[IPython-dev] IScala: a Scala-language backend for IPython
Tue Sep 10 14:59:07 CDT 2013
On Sun, Sep 8, 2013 at 12:54 PM, Mateusz Paprocki <email@example.com> wrote:
> I would like to announce IScala: a Scala-language backend for IPython,
> see . Scala is general purpose, object-functional, statically typed
> programming language for JVM. IScala is an early work in progress, but
> it's already fairly usable. All three types of frontends are
> supported. Required dependencies are IPython 1.0+ and Java Runtime
> Environment 1.6+. See README.md for installation and usage details.
This is great! Just last week I was playing a bit with Scala, this
will make my life much easier :)
> Motivation for this project came when I saw IJulia announcement. The
> hard part - actually "interpreting" Scala - was done in Scala REPL by
> Scala developers. Scala is a compiled language, so interpreting it
> means that source code is compiled (with some fancy wrappers),
> resulting class files loaded into JVM and code run via Java
> reflection. Interpreted code behaves exactly the same as compiled code
> and it runs at full speed. There are a few issues with this, however.
> Scala is a pure object-oriented language, so at top level you can put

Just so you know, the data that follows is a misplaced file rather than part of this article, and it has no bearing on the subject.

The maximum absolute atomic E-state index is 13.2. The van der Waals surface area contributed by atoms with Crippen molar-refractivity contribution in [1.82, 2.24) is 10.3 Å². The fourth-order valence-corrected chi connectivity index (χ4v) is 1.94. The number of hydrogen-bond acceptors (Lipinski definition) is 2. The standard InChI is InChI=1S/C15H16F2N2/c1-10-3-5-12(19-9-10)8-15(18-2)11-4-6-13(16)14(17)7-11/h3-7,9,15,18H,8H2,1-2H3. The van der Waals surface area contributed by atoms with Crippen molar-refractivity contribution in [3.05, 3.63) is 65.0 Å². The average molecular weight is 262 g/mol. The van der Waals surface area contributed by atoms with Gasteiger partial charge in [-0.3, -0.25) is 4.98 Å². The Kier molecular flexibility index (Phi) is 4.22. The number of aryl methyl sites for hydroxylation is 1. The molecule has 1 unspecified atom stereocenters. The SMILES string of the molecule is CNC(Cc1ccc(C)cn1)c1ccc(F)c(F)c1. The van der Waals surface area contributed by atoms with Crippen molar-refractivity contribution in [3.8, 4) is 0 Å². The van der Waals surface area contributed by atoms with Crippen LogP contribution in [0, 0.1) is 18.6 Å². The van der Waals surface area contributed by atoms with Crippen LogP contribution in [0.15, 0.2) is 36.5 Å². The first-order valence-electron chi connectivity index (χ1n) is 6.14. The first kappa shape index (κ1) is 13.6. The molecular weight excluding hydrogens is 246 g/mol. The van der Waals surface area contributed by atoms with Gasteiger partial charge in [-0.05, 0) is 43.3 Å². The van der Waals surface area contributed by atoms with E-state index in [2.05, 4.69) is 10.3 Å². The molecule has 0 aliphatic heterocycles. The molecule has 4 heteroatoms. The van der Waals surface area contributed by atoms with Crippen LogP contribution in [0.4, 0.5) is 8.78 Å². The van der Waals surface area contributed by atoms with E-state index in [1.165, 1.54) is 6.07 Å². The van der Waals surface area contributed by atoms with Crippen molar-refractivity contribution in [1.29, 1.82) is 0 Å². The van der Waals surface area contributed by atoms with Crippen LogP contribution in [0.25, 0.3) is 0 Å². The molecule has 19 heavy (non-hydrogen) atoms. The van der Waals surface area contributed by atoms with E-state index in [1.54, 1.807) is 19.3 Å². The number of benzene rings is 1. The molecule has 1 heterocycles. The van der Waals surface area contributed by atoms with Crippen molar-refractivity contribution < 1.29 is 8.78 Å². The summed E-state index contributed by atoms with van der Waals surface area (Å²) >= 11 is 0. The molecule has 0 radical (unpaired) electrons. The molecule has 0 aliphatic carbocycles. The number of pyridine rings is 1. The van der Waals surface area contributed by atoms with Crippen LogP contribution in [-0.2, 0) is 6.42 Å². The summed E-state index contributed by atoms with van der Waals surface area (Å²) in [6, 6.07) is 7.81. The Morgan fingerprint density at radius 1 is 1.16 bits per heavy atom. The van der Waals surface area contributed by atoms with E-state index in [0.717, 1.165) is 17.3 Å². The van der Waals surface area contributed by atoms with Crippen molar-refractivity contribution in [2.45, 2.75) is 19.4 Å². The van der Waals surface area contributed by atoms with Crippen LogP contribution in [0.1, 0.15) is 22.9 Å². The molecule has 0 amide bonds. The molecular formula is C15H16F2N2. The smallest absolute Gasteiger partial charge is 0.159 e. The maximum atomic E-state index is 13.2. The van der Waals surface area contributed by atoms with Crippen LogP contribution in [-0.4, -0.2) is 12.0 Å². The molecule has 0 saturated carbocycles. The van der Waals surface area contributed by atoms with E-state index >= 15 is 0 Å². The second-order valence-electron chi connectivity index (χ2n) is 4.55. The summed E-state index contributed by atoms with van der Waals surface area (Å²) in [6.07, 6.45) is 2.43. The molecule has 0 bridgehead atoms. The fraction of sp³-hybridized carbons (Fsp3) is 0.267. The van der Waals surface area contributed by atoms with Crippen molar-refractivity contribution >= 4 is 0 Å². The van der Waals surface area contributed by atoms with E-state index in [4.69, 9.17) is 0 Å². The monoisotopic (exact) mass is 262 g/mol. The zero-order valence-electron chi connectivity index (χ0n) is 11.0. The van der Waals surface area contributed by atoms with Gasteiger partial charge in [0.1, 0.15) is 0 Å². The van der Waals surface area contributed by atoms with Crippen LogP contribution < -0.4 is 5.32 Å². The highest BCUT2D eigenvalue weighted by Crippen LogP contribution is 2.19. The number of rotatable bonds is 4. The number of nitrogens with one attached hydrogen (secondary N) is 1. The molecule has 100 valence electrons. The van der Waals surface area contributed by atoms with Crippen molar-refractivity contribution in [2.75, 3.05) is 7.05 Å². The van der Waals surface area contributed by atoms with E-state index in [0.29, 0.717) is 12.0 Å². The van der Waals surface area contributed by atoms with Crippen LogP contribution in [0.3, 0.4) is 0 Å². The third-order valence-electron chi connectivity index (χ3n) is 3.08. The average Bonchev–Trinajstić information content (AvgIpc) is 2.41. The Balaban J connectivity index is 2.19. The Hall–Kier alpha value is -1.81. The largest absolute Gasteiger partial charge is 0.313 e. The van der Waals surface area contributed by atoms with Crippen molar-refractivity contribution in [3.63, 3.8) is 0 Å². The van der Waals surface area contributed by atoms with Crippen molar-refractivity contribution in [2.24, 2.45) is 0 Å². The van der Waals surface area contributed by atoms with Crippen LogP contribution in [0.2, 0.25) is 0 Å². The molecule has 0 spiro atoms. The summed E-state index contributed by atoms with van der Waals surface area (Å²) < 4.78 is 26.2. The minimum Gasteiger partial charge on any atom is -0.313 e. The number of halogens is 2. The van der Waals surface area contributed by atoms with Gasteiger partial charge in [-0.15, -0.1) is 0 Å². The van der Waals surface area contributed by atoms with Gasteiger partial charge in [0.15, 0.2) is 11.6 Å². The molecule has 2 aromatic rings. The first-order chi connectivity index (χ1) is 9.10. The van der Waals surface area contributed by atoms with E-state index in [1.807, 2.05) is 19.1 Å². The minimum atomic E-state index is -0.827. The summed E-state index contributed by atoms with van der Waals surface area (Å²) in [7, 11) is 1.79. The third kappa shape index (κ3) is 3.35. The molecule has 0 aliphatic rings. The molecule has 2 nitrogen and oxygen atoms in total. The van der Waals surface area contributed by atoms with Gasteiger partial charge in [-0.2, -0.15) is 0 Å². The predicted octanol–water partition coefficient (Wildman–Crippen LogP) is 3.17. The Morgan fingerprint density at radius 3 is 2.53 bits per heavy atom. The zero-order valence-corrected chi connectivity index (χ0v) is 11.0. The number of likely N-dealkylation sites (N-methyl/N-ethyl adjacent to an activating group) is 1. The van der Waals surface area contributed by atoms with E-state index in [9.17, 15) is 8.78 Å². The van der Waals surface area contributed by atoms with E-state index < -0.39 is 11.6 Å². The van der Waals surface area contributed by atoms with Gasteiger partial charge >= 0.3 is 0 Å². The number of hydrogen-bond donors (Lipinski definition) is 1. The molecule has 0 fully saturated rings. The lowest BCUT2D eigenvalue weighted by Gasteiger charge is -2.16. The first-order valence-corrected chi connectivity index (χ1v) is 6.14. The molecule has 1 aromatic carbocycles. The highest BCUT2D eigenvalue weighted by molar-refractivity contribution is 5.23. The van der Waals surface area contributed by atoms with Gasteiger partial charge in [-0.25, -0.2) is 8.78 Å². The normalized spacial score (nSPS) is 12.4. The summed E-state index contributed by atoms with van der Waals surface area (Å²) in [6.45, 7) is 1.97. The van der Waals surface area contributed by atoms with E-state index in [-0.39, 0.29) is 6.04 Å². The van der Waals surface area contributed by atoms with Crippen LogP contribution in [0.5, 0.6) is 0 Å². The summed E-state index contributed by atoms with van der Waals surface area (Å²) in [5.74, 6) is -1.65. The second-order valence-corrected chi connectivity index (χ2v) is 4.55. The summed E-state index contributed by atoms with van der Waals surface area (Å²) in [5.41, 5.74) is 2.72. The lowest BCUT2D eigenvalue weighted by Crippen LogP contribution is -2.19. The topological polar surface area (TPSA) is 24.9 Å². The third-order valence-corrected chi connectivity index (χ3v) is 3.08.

> only packages, traits, classes and singleton objects. No expressions
> and other types of statements are allowed. Interpreter removes this
> restriction, by wrapping source code in singleton objects, so that you
> can simply write e.g. `val x = 1` to define a value, which is
> otherwise illegal.
Very interesting: I've been thinking precisely about this problem in
the context of creating an IPython kernel for Go, and wondering what
it would take. Go doesn't have the hardcore OO stance of the JVM, but
some similar issues regarding persistence of state and compilation
arise. The lessons you've learned here would likely be very useful.
> During development of IScala I also created a set of notebooks with
> Scala code, see . Those are based on a subset of Twitter's Scala
> lessons . I didn't encode notebooks directly in the JSON-based
> format, but I invented an adhoc format based on Markdown with support
> for cells. There is a simple converter that allows to generate
> IPython-compatible notebooks.
I would recommend using the 'real' IPython notebook format as your
default, so that you can benefit automatically from the entire rest of
our machinery (nbconvert, nbviewer, etc).
Our long term view is for the format to be completely language
agnostic, so we're willing to make any changes and fixes to the
underlying format to accomodate Scala cleanly. We're already looking
at a bunch of such fixes for Julia, and having another language at
hand will help us correctly identify the right abstraction points and
how to leave generality in the base format while allowing each
language to represent its own information with all the detail and
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